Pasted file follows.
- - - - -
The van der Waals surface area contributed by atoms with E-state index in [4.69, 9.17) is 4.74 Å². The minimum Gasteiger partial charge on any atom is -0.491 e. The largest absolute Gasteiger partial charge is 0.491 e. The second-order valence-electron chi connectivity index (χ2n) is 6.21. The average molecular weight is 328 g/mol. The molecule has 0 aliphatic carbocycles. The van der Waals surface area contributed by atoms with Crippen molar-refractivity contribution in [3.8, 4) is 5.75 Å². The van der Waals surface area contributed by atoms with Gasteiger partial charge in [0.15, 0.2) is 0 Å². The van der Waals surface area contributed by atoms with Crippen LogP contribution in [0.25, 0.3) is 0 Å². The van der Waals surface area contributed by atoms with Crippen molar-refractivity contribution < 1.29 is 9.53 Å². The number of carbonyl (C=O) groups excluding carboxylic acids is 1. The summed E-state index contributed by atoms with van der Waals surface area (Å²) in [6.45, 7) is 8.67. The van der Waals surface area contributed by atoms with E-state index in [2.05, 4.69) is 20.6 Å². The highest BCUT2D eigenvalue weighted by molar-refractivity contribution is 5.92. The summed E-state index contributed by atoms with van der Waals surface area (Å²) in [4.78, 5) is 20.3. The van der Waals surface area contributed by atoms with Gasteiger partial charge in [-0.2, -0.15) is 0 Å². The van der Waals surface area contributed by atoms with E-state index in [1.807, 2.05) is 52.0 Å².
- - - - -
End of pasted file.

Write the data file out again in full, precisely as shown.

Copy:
The van der Waals surface area contributed by atoms with E-state index in [4.69, 9.17) is 4.74 Å². The minimum Gasteiger partial charge on any atom is -0.491 e. The largest absolute Gasteiger partial charge is 0.491 e. The second-order valence-electron chi connectivity index (χ2n) is 6.21. The average molecular weight is 328 g/mol. The molecule has 0 aliphatic carbocycles. The van der Waals surface area contributed by atoms with Crippen molar-refractivity contribution in [3.8, 4) is 5.75 Å². The van der Waals surface area contributed by atoms with Gasteiger partial charge in [0.15, 0.2) is 0 Å². The van der Waals surface area contributed by atoms with Crippen LogP contribution in [0.25, 0.3) is 0 Å². The van der Waals surface area contributed by atoms with Crippen molar-refractivity contribution < 1.29 is 9.53 Å². The number of carbonyl (C=O) groups excluding carboxylic acids is 1. The summed E-state index contributed by atoms with van der Waals surface area (Å²) in [6.45, 7) is 8.67. The van der Waals surface area contributed by atoms with E-state index in [2.05, 4.69) is 20.6 Å². The highest BCUT2D eigenvalue weighted by molar-refractivity contribution is 5.92. The summed E-state index contributed by atoms with van der Waals surface area (Å²) in [4.78, 5) is 20.3. The van der Waals surface area contributed by atoms with Gasteiger partial charge in [-0.2, -0.15) is 0 Å². The van der Waals surface area contributed by atoms with E-state index in [1.807, 2.05) is 52.0 Å².